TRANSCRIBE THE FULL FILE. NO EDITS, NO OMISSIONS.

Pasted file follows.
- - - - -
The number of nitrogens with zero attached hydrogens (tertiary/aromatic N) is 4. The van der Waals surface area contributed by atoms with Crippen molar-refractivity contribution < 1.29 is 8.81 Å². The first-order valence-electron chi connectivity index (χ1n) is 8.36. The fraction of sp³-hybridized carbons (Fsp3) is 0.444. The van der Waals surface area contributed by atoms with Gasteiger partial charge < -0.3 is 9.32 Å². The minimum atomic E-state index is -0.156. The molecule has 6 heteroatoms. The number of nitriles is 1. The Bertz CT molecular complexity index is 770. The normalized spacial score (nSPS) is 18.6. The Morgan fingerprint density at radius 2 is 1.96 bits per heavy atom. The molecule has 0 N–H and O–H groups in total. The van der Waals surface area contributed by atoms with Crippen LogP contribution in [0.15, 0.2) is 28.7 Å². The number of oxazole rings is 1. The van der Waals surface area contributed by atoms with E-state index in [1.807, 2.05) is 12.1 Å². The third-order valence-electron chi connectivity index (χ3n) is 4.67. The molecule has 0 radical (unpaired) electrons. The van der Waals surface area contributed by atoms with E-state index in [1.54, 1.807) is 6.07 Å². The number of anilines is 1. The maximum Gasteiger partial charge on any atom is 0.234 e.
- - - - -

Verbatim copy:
The number of nitrogens with zero attached hydrogens (tertiary/aromatic N) is 4. The van der Waals surface area contributed by atoms with Crippen molar-refractivity contribution < 1.29 is 8.81 Å². The first-order valence-electron chi connectivity index (χ1n) is 8.36. The fraction of sp³-hybridized carbons (Fsp3) is 0.444. The van der Waals surface area contributed by atoms with Gasteiger partial charge < -0.3 is 9.32 Å². The minimum atomic E-state index is -0.156. The molecule has 6 heteroatoms. The number of nitriles is 1. The Bertz CT molecular complexity index is 770. The normalized spacial score (nSPS) is 18.6. The Morgan fingerprint density at radius 2 is 1.96 bits per heavy atom. The molecule has 0 N–H and O–H groups in total. The van der Waals surface area contributed by atoms with Crippen LogP contribution in [0.15, 0.2) is 28.7 Å². The number of oxazole rings is 1. The van der Waals surface area contributed by atoms with E-state index in [1.807, 2.05) is 12.1 Å². The third-order valence-electron chi connectivity index (χ3n) is 4.67. The molecule has 0 radical (unpaired) electrons. The van der Waals surface area contributed by atoms with E-state index in [1.54, 1.807) is 6.07 Å². The number of anilines is 1. The maximum Gasteiger partial charge on any atom is 0.234 e.